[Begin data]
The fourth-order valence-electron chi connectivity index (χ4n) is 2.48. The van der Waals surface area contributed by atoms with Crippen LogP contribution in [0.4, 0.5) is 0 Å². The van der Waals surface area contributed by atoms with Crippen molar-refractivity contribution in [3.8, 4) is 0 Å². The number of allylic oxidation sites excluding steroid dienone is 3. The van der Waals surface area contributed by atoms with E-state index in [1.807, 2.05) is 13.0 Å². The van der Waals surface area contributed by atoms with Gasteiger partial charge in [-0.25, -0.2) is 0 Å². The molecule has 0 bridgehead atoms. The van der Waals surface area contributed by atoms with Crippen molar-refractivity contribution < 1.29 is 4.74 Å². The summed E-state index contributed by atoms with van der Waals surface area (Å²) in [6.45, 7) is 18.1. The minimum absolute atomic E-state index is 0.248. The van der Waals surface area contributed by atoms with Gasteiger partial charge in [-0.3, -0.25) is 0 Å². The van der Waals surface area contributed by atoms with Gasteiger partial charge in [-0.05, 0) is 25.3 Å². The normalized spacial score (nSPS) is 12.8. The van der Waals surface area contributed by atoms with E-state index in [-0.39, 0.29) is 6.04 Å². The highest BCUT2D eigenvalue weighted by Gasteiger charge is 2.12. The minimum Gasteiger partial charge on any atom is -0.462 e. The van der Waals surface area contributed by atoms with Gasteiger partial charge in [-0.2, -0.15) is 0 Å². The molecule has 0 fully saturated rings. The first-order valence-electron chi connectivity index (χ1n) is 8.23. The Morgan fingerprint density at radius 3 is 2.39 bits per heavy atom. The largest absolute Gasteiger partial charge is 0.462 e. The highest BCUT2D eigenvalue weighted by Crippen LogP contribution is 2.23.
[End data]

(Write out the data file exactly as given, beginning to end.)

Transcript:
The fourth-order valence-electron chi connectivity index (χ4n) is 2.48. The van der Waals surface area contributed by atoms with Crippen LogP contribution in [0.4, 0.5) is 0 Å². The van der Waals surface area contributed by atoms with Crippen molar-refractivity contribution in [3.8, 4) is 0 Å². The number of allylic oxidation sites excluding steroid dienone is 3. The van der Waals surface area contributed by atoms with E-state index in [1.807, 2.05) is 13.0 Å². The van der Waals surface area contributed by atoms with Gasteiger partial charge in [-0.25, -0.2) is 0 Å². The molecule has 0 bridgehead atoms. The van der Waals surface area contributed by atoms with Crippen molar-refractivity contribution < 1.29 is 4.74 Å². The summed E-state index contributed by atoms with van der Waals surface area (Å²) in [6.45, 7) is 18.1. The minimum absolute atomic E-state index is 0.248. The van der Waals surface area contributed by atoms with Gasteiger partial charge in [-0.3, -0.25) is 0 Å². The van der Waals surface area contributed by atoms with Gasteiger partial charge in [-0.05, 0) is 25.3 Å². The normalized spacial score (nSPS) is 12.8. The van der Waals surface area contributed by atoms with E-state index in [-0.39, 0.29) is 6.04 Å². The highest BCUT2D eigenvalue weighted by Gasteiger charge is 2.12. The minimum Gasteiger partial charge on any atom is -0.462 e. The van der Waals surface area contributed by atoms with Gasteiger partial charge in [-0.2, -0.15) is 0 Å². The molecule has 0 fully saturated rings. The first-order valence-electron chi connectivity index (χ1n) is 8.23. The Morgan fingerprint density at radius 3 is 2.39 bits per heavy atom. The largest absolute Gasteiger partial charge is 0.462 e. The highest BCUT2D eigenvalue weighted by Crippen LogP contribution is 2.23.